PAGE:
Being a photographer of the “pray and spray” school of composition I have acquired a large number of photographs. I got my first digital camera in around 2004 and now have a collection of nearly 28,000 photographs. Some of them are even in focus.
Due to a number of botched imports many of these are duplicates and they resided in a directory tree that was truly a complete mess. I had three semi-nested directory structures:
Pictures/Year/Month/Daywith most of the files from 2004 to 2015
Pictures/Pictures/Year/Month/Daywith some of the files from 2006 to 2012
Pictures/Pictures/Photos/Year/Month/Daywith more of the files from a random selection of years
Note that Shotwell will detect duplicate files on import – but I had managed to get a lot of files into the archive before I turned this on and I am not sure how well Shotwell deals with the same file with different names img88.jpg and img88-1.jpg or IMG88.JPG for example.
So this weekend I have been sorting this out. After quite a bit of googling for me this was the step by step process:
- Back everything up – in case it all goes wrong.
- Set Shotwell to write tags to the files and to watch library location for new files. This means all the labels will be attached to the pictures rather than Shotwell’s database avoiding potential confusion later. Setting Shotwell watching the library location allows it to pick up on changes made automatically. There might be a cleverer way of doing this by fiddling with the database. My shotwell preferences looked like this:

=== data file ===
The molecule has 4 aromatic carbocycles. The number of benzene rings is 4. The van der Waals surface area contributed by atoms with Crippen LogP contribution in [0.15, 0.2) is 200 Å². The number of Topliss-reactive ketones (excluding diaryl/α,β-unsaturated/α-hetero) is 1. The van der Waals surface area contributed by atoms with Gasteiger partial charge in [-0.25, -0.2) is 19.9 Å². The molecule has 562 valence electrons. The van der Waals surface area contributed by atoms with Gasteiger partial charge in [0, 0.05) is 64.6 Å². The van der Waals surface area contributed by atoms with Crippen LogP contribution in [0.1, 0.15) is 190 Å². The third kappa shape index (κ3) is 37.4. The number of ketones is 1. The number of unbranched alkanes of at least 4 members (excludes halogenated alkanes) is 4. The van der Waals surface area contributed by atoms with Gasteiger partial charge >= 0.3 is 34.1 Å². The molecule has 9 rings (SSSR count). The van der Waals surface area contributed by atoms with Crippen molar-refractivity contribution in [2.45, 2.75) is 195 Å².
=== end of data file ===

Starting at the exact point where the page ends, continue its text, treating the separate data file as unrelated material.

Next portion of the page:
- For a large archive you need to wait a reasonable amount of time for Shotwell to do its thing…
- I then closed Shotwell so it didn’t get upset whilst I moved everything around 🙂
- Use fdupes to get rid of the duplicate files. The correction command for this is:
fdupes -rdN Pictures/Note that this removes files without prompting so you should check the output of
fdupes -r Pictures/to make sure that it is about to do what you want. Of course since we carried out step 1 (backup) we can recover from any failure.
- Clean up the directory tree using rsync. So basically here I made a new directory called cleanup and moved Pictures/Pictures and Pictures/Pictures/Photos into it. Then
rsync -avuP cleanup/Pictures/ Pictures/and
rsync -avuP cleanup/Photos/ Pictures/was used to sync up the two directory trees. I then deleted the cleanup directory having created a unified structure under Pictures.
- Restart Shotwell. You need to wait quite a bit whilst it works out what you have done to the precious photographs under its guard. At the bottom left corner you’ll see this chugging away….
After all this I ended up with an archive with zero duplicates and a clean directory structure. The first is objectively useful. The second is only useful if you interact with the directory tree by hand and since I am using Shotwell is much less important – but I feel better for it nonetheless.